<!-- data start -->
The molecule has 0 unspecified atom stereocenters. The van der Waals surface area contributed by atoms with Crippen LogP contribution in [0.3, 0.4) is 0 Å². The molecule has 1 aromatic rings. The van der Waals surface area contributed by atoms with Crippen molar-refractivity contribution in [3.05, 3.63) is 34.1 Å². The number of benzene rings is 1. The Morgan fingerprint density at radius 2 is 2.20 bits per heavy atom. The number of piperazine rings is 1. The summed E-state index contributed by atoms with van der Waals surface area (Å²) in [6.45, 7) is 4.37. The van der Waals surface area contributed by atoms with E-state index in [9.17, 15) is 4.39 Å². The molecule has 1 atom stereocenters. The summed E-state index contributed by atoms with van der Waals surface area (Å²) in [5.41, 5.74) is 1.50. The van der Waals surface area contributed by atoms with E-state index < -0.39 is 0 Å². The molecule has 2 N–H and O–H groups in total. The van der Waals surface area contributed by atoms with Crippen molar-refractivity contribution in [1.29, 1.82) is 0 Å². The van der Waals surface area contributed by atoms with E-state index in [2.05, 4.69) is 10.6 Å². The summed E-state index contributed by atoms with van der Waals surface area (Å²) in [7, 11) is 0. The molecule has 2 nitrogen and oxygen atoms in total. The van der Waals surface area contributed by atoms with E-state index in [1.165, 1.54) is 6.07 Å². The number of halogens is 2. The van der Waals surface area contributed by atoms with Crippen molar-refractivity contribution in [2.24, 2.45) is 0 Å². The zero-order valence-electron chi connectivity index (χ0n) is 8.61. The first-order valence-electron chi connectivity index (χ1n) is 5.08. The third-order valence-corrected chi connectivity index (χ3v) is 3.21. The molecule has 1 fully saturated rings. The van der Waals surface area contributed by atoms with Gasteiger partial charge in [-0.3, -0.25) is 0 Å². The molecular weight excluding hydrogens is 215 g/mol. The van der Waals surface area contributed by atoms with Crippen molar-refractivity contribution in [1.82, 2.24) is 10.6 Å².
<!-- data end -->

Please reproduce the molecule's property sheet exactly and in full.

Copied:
The molecule has 0 unspecified atom stereocenters. The van der Waals surface area contributed by atoms with Crippen LogP contribution in [0.3, 0.4) is 0 Å². The molecule has 1 aromatic rings. The van der Waals surface area contributed by atoms with Crippen molar-refractivity contribution in [3.05, 3.63) is 34.1 Å². The number of benzene rings is 1. The Morgan fingerprint density at radius 2 is 2.20 bits per heavy atom. The number of piperazine rings is 1. The summed E-state index contributed by atoms with van der Waals surface area (Å²) in [6.45, 7) is 4.37. The van der Waals surface area contributed by atoms with E-state index in [9.17, 15) is 4.39 Å². The molecule has 1 atom stereocenters. The summed E-state index contributed by atoms with van der Waals surface area (Å²) in [5.41, 5.74) is 1.50. The van der Waals surface area contributed by atoms with E-state index < -0.39 is 0 Å². The molecule has 2 N–H and O–H groups in total. The van der Waals surface area contributed by atoms with Crippen molar-refractivity contribution in [1.29, 1.82) is 0 Å². The van der Waals surface area contributed by atoms with E-state index in [2.05, 4.69) is 10.6 Å². The summed E-state index contributed by atoms with van der Waals surface area (Å²) in [7, 11) is 0. The molecule has 2 nitrogen and oxygen atoms in total. The van der Waals surface area contributed by atoms with E-state index in [1.165, 1.54) is 6.07 Å². The number of halogens is 2. The van der Waals surface area contributed by atoms with Crippen molar-refractivity contribution in [2.24, 2.45) is 0 Å². The zero-order valence-electron chi connectivity index (χ0n) is 8.61. The first-order valence-electron chi connectivity index (χ1n) is 5.08. The third-order valence-corrected chi connectivity index (χ3v) is 3.21. The molecule has 1 fully saturated rings. The van der Waals surface area contributed by atoms with Gasteiger partial charge in [-0.3, -0.25) is 0 Å². The molecular weight excluding hydrogens is 215 g/mol. The van der Waals surface area contributed by atoms with Crippen molar-refractivity contribution in [1.82, 2.24) is 10.6 Å².